What are your memories of your first audition in front of the judges?
My arse was flapping. I thought, ‘They’re just going to take the mick out of me here. They’re not going to like me.’ I sang this Queen song and then Simon stopped me halfway and asked me to do Olly Murs “Dance with Me Tonight”. I genuinely didn’t know the song. I blagged my way through it. It wasn’t staged or scripted, it was just me fucking up. But I made the whole crew laugh. The cameramen. The judges. Just because I was ad libbing and dancing on the spot. They found it hilarious. I got four yeses and I couldn’t believe my luck. It just goes to show, you don’t have to have the most incredible voice; it’s about your personality.

What was it like seeing yourself on TV for the first time?
I hated it. I couldn’t watch myself back because I cringe. I just wanted to do the best I can and get it out the way. I never wanted to see it again. I’m my own worst critic. When my audition aired, I was working in the call centre. Olly Murs tweeted me that night! I was like, ‘What the fuck?’ I almost dropped to the floor. I couldn’t believe it.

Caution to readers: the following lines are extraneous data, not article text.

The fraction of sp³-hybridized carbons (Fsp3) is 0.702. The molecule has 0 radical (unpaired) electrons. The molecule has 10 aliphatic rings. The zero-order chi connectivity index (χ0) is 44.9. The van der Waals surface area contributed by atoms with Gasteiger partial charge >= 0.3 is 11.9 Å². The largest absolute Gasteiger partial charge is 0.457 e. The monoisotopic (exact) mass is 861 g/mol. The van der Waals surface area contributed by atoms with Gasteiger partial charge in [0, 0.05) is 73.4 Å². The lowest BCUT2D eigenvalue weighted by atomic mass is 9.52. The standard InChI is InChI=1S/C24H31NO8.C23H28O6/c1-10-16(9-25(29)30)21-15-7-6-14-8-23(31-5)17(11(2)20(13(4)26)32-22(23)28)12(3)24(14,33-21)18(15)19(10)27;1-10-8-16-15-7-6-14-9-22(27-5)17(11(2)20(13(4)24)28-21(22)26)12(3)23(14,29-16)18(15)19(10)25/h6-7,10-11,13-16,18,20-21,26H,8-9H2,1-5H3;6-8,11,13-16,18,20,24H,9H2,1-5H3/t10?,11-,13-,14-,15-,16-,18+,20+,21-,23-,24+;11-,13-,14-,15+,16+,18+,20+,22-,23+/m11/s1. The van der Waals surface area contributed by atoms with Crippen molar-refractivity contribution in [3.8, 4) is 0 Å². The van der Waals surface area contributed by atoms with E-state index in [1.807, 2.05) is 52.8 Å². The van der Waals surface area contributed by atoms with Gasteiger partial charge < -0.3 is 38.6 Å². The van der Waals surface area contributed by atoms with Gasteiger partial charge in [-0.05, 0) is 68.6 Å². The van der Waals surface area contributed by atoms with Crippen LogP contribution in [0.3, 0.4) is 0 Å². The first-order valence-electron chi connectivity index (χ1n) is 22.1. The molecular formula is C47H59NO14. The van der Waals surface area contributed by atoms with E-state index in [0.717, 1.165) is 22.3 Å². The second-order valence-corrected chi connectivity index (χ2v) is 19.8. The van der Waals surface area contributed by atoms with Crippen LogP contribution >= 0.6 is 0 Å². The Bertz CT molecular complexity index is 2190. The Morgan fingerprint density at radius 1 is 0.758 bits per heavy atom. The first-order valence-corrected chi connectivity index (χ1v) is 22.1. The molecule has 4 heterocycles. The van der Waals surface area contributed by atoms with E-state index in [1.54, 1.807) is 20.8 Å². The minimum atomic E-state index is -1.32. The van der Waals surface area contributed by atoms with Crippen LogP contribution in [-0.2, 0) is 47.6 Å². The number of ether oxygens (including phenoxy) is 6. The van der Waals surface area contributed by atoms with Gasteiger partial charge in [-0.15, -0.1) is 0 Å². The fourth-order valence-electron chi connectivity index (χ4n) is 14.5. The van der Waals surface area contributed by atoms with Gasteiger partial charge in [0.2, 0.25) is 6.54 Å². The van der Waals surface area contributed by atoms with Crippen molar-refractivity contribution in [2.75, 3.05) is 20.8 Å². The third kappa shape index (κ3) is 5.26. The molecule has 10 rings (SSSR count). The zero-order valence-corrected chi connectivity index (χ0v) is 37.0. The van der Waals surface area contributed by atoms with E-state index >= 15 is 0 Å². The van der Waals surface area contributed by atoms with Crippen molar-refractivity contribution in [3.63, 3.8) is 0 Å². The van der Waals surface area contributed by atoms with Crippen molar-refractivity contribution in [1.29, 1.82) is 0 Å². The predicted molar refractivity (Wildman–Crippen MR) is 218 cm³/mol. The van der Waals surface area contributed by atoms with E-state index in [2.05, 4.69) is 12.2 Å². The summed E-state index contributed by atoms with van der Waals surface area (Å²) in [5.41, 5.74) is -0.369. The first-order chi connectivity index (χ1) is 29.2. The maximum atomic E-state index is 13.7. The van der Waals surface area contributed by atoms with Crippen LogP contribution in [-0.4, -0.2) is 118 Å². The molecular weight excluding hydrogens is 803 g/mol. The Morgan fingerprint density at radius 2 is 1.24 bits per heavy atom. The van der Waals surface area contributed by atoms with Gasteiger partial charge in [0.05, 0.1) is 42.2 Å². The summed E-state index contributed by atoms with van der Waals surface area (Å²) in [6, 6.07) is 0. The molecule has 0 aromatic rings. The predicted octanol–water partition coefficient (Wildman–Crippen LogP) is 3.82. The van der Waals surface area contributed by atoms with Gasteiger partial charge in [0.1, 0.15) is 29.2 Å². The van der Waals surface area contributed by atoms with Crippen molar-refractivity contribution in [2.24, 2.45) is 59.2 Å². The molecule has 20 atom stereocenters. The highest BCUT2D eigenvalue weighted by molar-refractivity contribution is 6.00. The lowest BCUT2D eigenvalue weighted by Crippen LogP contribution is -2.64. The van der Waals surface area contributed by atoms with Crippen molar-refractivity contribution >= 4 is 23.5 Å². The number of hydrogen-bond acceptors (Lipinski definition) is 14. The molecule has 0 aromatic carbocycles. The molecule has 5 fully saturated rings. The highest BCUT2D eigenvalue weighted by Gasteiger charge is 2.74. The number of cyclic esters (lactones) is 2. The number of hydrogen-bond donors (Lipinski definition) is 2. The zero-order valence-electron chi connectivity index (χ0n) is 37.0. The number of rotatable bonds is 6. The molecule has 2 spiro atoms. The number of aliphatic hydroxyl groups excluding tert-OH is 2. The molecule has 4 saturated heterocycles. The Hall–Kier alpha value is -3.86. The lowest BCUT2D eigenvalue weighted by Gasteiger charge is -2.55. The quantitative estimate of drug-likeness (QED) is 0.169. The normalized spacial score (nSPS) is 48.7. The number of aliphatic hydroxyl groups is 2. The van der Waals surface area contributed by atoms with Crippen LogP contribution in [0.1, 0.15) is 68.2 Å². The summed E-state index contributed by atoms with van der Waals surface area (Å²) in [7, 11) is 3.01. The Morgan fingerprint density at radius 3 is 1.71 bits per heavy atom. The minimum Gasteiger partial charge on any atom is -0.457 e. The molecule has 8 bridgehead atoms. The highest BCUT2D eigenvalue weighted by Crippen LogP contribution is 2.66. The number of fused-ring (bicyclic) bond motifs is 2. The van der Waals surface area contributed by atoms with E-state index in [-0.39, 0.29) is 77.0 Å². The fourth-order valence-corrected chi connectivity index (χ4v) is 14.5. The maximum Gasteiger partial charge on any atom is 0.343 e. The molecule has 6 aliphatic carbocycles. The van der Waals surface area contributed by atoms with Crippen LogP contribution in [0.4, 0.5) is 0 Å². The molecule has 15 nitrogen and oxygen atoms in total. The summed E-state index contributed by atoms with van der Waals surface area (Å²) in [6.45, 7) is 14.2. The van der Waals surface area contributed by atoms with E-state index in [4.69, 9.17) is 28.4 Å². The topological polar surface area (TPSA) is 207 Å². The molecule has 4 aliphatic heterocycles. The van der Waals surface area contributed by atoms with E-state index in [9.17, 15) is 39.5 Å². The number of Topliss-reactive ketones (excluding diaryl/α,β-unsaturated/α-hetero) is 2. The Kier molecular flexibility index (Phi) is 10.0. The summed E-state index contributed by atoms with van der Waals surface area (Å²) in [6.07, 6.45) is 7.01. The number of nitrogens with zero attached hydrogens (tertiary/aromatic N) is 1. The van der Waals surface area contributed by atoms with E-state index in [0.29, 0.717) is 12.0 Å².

How did family and friends react to your performance?
They were in shock. They were like, ‘How you’ve got the bollocks to do that, I don’t know.’ They congratulated me and said good luck. They’re very supportive, but at first a lot of people were like ‘Don’t expect anything. You’re not going to get anywhere on The X Factor’ – even before I auditioned. It was nice to prove them wrong.

Could you ever have imagined becoming one of the key figures in that series? Why do you think you did?
I never expected to be the novelty act of 2014. I actually just wanted to be a good performer. I knew where I was in the scheme of things during the second or third week. It was like, ‘Okay, I’m kind of like the comic here., but I didn’t mind that because I like to make people laugh. I’ll never forget it, Wagner – one of the most memorable acts – once said to me, ‘Singers come and go, but characters have longevity.’ It stayed with me. People like me, Rylan, Wagner, Jedward, Honey G – they stick in your head. It’s not about being the best singer. It’s about being remembered.

Were you worried about becoming a novelty act?